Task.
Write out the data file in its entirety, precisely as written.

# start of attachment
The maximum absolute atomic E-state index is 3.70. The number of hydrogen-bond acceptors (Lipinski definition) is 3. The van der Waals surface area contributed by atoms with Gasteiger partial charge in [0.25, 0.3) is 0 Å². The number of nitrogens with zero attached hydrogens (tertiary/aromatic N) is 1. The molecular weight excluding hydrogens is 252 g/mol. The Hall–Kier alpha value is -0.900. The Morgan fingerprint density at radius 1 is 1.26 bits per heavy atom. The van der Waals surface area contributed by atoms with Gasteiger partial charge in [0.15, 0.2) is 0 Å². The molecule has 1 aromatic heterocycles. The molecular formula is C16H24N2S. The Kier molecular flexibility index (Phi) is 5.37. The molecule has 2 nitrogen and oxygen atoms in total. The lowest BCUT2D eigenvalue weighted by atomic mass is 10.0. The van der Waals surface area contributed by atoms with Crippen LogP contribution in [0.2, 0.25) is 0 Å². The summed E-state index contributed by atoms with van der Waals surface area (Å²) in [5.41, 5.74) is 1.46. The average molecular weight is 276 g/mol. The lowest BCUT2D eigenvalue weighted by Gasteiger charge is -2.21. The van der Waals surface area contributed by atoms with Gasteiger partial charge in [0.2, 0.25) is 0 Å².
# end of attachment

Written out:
The maximum absolute atomic E-state index is 3.70. The number of hydrogen-bond acceptors (Lipinski definition) is 3. The van der Waals surface area contributed by atoms with Gasteiger partial charge in [0.25, 0.3) is 0 Å². The number of nitrogens with zero attached hydrogens (tertiary/aromatic N) is 1. The molecular weight excluding hydrogens is 252 g/mol. The Hall–Kier alpha value is -0.900. The Morgan fingerprint density at radius 1 is 1.26 bits per heavy atom. The van der Waals surface area contributed by atoms with Gasteiger partial charge in [0.15, 0.2) is 0 Å². The molecule has 1 aromatic heterocycles. The molecular formula is C16H24N2S. The Kier molecular flexibility index (Phi) is 5.37. The molecule has 2 nitrogen and oxygen atoms in total. The lowest BCUT2D eigenvalue weighted by atomic mass is 10.0. The van der Waals surface area contributed by atoms with Crippen LogP contribution in [0.2, 0.25) is 0 Å². The summed E-state index contributed by atoms with van der Waals surface area (Å²) in [5.41, 5.74) is 1.46. The average molecular weight is 276 g/mol. The lowest BCUT2D eigenvalue weighted by Gasteiger charge is -2.21. The van der Waals surface area contributed by atoms with Gasteiger partial charge in [0.2, 0.25) is 0 Å².